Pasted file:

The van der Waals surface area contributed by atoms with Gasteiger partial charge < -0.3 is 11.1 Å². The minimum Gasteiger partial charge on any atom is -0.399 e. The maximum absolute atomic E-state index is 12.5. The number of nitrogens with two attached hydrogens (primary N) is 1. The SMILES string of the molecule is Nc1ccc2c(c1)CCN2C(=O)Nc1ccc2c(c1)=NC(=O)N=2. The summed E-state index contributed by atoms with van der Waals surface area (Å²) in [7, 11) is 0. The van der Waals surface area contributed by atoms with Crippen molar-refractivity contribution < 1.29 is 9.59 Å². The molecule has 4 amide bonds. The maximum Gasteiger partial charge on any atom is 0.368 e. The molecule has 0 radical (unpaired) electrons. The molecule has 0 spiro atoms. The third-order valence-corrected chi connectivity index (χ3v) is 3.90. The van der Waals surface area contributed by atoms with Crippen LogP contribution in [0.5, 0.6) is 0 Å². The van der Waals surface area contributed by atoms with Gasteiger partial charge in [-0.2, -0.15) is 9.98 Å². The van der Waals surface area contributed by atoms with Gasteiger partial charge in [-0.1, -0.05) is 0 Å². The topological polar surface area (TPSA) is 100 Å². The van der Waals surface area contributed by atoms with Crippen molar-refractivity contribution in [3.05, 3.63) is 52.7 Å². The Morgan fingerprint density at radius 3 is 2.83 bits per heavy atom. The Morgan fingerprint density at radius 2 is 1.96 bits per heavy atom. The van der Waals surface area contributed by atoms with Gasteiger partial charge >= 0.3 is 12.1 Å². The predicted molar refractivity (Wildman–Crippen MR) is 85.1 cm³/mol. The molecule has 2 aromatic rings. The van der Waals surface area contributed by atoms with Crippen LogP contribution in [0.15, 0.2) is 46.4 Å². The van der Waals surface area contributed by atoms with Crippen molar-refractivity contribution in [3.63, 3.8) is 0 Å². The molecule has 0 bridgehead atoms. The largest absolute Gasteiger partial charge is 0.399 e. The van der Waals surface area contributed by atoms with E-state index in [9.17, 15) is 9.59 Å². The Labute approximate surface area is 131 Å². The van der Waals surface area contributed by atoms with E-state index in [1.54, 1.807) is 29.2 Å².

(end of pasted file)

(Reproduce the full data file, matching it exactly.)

The van der Waals surface area contributed by atoms with Gasteiger partial charge < -0.3 is 11.1 Å². The minimum Gasteiger partial charge on any atom is -0.399 e. The maximum absolute atomic E-state index is 12.5. The number of nitrogens with two attached hydrogens (primary N) is 1. The SMILES string of the molecule is Nc1ccc2c(c1)CCN2C(=O)Nc1ccc2c(c1)=NC(=O)N=2. The summed E-state index contributed by atoms with van der Waals surface area (Å²) in [7, 11) is 0. The van der Waals surface area contributed by atoms with Crippen molar-refractivity contribution < 1.29 is 9.59 Å². The molecule has 4 amide bonds. The maximum Gasteiger partial charge on any atom is 0.368 e. The molecule has 0 radical (unpaired) electrons. The molecule has 0 spiro atoms. The third-order valence-corrected chi connectivity index (χ3v) is 3.90. The van der Waals surface area contributed by atoms with Crippen LogP contribution in [0.5, 0.6) is 0 Å². The van der Waals surface area contributed by atoms with Gasteiger partial charge in [-0.2, -0.15) is 9.98 Å². The van der Waals surface area contributed by atoms with Gasteiger partial charge in [-0.1, -0.05) is 0 Å². The topological polar surface area (TPSA) is 100 Å². The van der Waals surface area contributed by atoms with Crippen molar-refractivity contribution in [3.05, 3.63) is 52.7 Å². The Morgan fingerprint density at radius 3 is 2.83 bits per heavy atom. The Morgan fingerprint density at radius 2 is 1.96 bits per heavy atom. The van der Waals surface area contributed by atoms with Gasteiger partial charge >= 0.3 is 12.1 Å². The predicted molar refractivity (Wildman–Crippen MR) is 85.1 cm³/mol. The molecule has 2 aromatic rings. The van der Waals surface area contributed by atoms with Crippen LogP contribution in [0.15, 0.2) is 46.4 Å². The van der Waals surface area contributed by atoms with Crippen molar-refractivity contribution in [3.63, 3.8) is 0 Å². The molecule has 0 bridgehead atoms. The largest absolute Gasteiger partial charge is 0.399 e. The van der Waals surface area contributed by atoms with E-state index in [9.17, 15) is 9.59 Å². The Labute approximate surface area is 131 Å². The van der Waals surface area contributed by atoms with E-state index in [1.54, 1.807) is 29.2 Å².